The court rejected the debtor’s argument that the court had jurisdiction to surcharge the transferred assets because the debtor had sued Lender for a determination as to the “priority and validity of the lender’s secured claim.” Id., at *6. As the court explained, “the bankruptcy court’s jurisdiction [in the pending lawsuit] could not serve to revive its jurisdiction over property that had already had been sold and conveyed from and out of the bankruptcy estate.” Id., at *7. Indeed, said the court, had the “bankruptcy court wished to retain jurisdiction over the property, it should have withheld approval of the sale pending [Lender’s] payment of [Agent’s] fees,” or simply provided that any property sold would be “subject to lien securing applicable . . . auction fees.” Id. Because the bankruptcy court merely retained jurisdiction over the proceeds of the sale which, in this case, “only amounted to a reduction in debt,” the bankruptcy court lacked the power “to surcharge the property purchased by the lender or to impress a judicial lien upon that property.” Id.  


1. Financial Advisors Beware. This case shows how a financial advisor charged with selling a debtor’s assets runs the risk of going unpaid. Agent should, at the very least, have insisted at the outset on establishing a fund for recovering its fees.

2. Surcharging a Secured Lender Is Difficult. The typical administrative expenses of the debtor’s estate (e.g., professional fees) cannot be recovered from the secured lender’s collateral because the trustee acts for the benefit of unsecured creditors, not the secured creditor. In re Flagstaff Foodservice Corp., 739 F.2d 73, 76 (2d Cir. 1984) (“Flagstaff I”). Code §506(c) provides an exception to the general rule, however, when the trustee incurs “properly identified” preservation expenses “primarily for the benefit of” the secured lender if the lender has either “caused” or consented to the accrual of these expenses. In re Flagstaff Foodservice Corp., 762 F.2d 10, 12 (2d Cir. 1984) (“Flagstaff II”). Thus, the trustee’s legal fees may be surchargeable against the lender’s collateral under §506(c) to the extent of the benefit provided, so long as (a) the services were necessary for the preservation and disposal of the collateral; (b) the expenses are reasonable in amount; and (c) the expenses have been incurred for the primary benefit of the secured creditor. One court has held claims of professionals for a debtor-in-possession and a creditors’ committee to be subordinate to a post-bankruptcy lender’s priority claim and first lien in a financing order. Flagstaff I, 739 F.2d at 75-76. Another has stated that it has “interpreted this language to require a quantifiable and direct benefit to the secured creditor, indirect or speculative benefits may not be surcharged, nor may expenses that benefit the debtor or other creditors.” In re Blackwood Assocs. L.P., 153 F. 3d 61, 68 (2d Cir. 1998); In re Grimland, Inc., 243 F.3d 228, 232 (5th Cir. 2001).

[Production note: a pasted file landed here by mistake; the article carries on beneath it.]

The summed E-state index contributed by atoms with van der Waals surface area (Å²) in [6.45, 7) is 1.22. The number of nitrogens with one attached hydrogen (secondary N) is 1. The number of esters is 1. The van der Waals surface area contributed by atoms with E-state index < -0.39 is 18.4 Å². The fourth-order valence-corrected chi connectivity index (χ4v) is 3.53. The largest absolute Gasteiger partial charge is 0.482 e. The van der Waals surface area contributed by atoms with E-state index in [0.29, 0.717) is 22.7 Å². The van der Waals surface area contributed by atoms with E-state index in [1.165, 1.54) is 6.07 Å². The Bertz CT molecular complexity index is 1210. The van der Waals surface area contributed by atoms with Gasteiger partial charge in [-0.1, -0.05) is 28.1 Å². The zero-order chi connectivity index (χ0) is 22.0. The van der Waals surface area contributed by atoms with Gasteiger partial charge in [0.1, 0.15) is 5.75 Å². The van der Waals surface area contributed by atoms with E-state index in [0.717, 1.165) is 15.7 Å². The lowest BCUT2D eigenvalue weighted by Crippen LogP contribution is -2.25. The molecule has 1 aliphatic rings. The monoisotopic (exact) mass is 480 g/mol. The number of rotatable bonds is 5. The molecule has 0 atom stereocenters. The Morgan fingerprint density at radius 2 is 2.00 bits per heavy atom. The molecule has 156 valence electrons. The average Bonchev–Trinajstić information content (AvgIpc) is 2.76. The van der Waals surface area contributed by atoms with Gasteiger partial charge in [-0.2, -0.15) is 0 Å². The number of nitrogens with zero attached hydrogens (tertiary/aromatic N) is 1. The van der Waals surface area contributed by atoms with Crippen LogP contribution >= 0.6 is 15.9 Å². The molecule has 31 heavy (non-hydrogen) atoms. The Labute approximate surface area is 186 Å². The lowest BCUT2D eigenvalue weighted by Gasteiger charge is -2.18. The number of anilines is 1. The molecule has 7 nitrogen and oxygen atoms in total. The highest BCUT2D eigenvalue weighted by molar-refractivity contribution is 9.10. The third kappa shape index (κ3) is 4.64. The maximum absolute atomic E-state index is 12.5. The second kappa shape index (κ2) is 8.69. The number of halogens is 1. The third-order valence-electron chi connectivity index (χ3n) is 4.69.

These legal hurdles are meaningful. As one court has stated, this is “not an easy standard to meet”; because of the “onerous burden of proof, it is unlikely that creditors will use this provision when any other provision of the Code is available.” In re Debbie Reynolds Hotel & Casino, Inc., 255 F.3d 1061, 1067-68 (9th Cir. 2001).